Simon Mainwaring in his interview with Maril, talks about today’s marketplace of increased transparency, accountability and authenticity and the implications for company leaders when control in a traditional sense is gone. He says that authenticity isn’t about being ideal or perfect. “ It is about being true to who you are and more human in the way you approach your business.”
This thought in particular resonated with me as I think about how business leaders need to lead in this new environment—especially during times of change and uncertainty. In many cases, the inclination of leaders is to wait to communicate until all of the answers are known. But in the interim—a critical opportunity is missed. The questions are out there, the conversation is happening anyway and likely the uncertainty is rising.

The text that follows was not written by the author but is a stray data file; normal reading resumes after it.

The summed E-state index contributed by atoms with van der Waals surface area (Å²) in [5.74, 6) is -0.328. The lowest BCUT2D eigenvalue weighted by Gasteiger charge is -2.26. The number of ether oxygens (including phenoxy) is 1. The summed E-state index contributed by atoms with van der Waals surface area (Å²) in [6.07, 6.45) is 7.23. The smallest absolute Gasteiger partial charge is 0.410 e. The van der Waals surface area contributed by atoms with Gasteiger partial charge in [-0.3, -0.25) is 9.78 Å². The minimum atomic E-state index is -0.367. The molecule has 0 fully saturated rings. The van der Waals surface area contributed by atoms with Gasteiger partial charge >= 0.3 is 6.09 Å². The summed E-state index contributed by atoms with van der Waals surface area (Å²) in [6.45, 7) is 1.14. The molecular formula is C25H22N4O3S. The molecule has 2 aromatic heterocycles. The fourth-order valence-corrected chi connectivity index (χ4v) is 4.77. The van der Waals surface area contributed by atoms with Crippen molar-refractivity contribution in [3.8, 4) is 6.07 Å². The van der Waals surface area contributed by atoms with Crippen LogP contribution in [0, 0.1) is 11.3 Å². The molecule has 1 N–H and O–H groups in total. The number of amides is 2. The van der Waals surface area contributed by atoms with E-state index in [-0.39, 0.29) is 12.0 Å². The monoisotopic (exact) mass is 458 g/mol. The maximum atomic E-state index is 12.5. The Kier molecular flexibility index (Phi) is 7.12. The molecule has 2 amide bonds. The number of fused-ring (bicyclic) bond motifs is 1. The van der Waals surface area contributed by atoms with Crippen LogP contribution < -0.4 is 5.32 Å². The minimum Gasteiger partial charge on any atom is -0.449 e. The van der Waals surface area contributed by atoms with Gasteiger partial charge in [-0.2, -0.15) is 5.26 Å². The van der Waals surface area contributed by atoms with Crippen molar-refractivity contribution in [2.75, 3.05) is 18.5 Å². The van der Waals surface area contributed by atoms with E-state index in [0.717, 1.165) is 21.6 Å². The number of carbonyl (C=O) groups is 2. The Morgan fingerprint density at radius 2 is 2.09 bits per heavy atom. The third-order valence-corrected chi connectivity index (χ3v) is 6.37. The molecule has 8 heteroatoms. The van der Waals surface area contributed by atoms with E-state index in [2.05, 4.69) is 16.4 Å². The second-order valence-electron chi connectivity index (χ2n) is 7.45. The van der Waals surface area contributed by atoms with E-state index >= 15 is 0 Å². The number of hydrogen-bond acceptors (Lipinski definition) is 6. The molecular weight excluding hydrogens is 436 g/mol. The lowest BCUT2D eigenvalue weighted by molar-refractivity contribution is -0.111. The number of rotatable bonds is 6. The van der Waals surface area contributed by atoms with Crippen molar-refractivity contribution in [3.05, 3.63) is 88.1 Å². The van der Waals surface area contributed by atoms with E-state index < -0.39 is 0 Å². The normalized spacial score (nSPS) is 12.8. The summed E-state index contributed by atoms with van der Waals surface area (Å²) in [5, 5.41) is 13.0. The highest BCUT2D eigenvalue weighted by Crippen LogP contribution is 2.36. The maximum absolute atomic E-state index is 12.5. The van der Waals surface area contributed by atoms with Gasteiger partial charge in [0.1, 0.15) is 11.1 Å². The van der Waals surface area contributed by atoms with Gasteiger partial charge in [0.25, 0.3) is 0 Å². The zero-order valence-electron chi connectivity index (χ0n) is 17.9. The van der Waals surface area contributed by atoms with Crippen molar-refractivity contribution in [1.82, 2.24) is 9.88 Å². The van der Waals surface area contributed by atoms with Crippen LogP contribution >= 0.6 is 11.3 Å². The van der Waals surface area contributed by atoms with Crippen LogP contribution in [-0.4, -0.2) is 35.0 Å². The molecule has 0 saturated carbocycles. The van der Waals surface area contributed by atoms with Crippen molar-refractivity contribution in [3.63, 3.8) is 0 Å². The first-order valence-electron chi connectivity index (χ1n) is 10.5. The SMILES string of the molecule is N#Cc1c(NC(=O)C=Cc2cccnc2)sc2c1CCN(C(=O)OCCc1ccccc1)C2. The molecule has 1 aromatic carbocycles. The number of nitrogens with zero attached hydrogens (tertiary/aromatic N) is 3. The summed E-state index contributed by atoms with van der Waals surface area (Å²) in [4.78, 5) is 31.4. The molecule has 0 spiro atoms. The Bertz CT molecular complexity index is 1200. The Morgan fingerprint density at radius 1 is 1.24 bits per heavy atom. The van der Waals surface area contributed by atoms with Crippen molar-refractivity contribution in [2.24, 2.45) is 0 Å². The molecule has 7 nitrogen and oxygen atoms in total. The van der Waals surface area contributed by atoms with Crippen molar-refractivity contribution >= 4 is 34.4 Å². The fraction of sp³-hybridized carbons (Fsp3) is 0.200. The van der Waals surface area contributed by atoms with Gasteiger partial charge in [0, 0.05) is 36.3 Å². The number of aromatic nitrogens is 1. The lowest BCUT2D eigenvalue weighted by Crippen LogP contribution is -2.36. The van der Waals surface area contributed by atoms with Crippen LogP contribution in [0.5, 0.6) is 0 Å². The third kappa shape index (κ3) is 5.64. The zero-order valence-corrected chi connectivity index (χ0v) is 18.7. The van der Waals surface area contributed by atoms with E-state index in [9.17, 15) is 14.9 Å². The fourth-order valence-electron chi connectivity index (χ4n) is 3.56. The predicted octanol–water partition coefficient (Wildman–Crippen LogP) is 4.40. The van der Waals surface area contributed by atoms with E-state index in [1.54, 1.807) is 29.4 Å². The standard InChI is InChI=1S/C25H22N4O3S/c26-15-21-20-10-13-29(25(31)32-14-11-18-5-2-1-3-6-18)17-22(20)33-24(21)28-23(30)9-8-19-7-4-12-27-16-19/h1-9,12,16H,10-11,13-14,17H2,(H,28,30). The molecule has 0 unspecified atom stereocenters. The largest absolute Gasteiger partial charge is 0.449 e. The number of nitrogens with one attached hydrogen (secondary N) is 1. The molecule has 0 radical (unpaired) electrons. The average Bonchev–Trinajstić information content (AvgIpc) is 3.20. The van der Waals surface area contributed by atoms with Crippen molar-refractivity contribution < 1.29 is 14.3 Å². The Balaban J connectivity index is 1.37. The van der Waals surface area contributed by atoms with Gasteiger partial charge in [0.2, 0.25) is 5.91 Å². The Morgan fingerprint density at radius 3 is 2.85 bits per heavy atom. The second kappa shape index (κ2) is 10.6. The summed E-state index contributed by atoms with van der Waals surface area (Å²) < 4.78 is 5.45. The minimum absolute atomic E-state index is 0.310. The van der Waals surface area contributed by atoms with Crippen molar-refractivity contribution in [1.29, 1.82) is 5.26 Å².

Simon talks about the willingness of leaders to give themselves and their employees permission to make mistakes. I would add to this and say that giving themselves permission to admit that they don’t have all of the answers but want to engage in the conversation to get to the solution is critical and certainly more human.
As communicators, our work is to advise and to counsel, plan and strategize to help leaders shape the conversation in a way that engages stakeholders in the journey the business is on. My own experience over the last several years has demonstrated for me that when leaders can step up in this way early in the process and engage in conversation even in times of uncertainty,the outcome is powerful.
It can feel risky to put yourself out there when you don’t have all of the answers, but a few practical learnings and coaching points that have been helpful:
- Acknowledge the uncertainty and that you don’t have all of the answers—but commit to getting them
- Set guiding principles that will shape the process and that employees can count on
- Explain the process or provide insight on the path forward
- Find opportunities to engage employees to provide meaningful input